A new report by security researchers at F-Secure Labs says hacking groups funded by the Russian government had been a running a large-scale malware campaign that had hit NATO and US government institutions.
With the linking together of seven years of individual attacks against Georgia, Europe and the US, the report confirmed the need for current and prospective NATO members to strengthen collective security through increased cyber cooperation to avoid ending up as victims of Russian information warfare, ''espionage and subterfuge''.
''[The] connections provide evidence that helps establish where the attacks originated from, what they were after, how they were executed, and what the objectives were. Nordic and Baltic countries are always trying to balance Russian and western interests, and Russia uses its cyber attack capabilities to find ways to tip the balance in its favour.
''And all the signs point back to Russian state-sponsorship'', Artturi Lehtio, F-Secure's lead researcher for the report, said in a statement.
Labeling the organisation ''the Dukes'', the Finland-based company, reported that some nine malware toolsets had been used to glean information for the government's security and foreign policy decision making.
According to the report, the group's cyberattacks focused solely on targets of interest by the Russian government, including criminal organisations and ministries of defence. ''We believe the only benefactor with the power to offer such comprehensive protection would be the government of the nation from which the group operates''.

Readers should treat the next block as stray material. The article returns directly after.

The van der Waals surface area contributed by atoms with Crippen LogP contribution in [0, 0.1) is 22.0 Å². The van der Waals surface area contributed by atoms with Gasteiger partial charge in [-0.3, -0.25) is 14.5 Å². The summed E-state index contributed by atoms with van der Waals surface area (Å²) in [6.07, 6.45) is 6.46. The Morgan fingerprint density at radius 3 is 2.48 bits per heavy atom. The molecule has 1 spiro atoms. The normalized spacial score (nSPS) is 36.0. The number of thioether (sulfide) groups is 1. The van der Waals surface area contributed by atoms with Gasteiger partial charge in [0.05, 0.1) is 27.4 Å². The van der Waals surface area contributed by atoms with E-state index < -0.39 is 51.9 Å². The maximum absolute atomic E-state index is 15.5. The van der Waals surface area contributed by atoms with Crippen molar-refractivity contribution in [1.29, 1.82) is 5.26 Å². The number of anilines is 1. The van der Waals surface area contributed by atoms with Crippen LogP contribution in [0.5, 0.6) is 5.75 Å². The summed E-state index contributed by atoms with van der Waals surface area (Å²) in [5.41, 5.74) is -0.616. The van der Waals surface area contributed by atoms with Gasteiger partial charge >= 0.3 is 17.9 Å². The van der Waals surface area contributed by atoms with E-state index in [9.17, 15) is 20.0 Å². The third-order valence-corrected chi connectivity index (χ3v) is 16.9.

Among the target organisations listed in the report are the former Georgian Information Centre on NATO, Georgia's defence ministry, the foreign ministries of both Turkey and Uganda, and other government institutions and political think tanks in the US, Europe and Central Asia.
The report does not come as the first pointing a finger at the Kremlin for sponsoring cyberespionage.
Russian and Chinese governments were blamed last years by separate groups of security researchers for the widespread cyberespionage that hit targets in the US and elsewhere.
In 2014, US security firm Symantec had reported the discovery of a highly-sophisticated cyber-spying tool called the Regin which had been in use since 2008 to steal information from governments and businesses.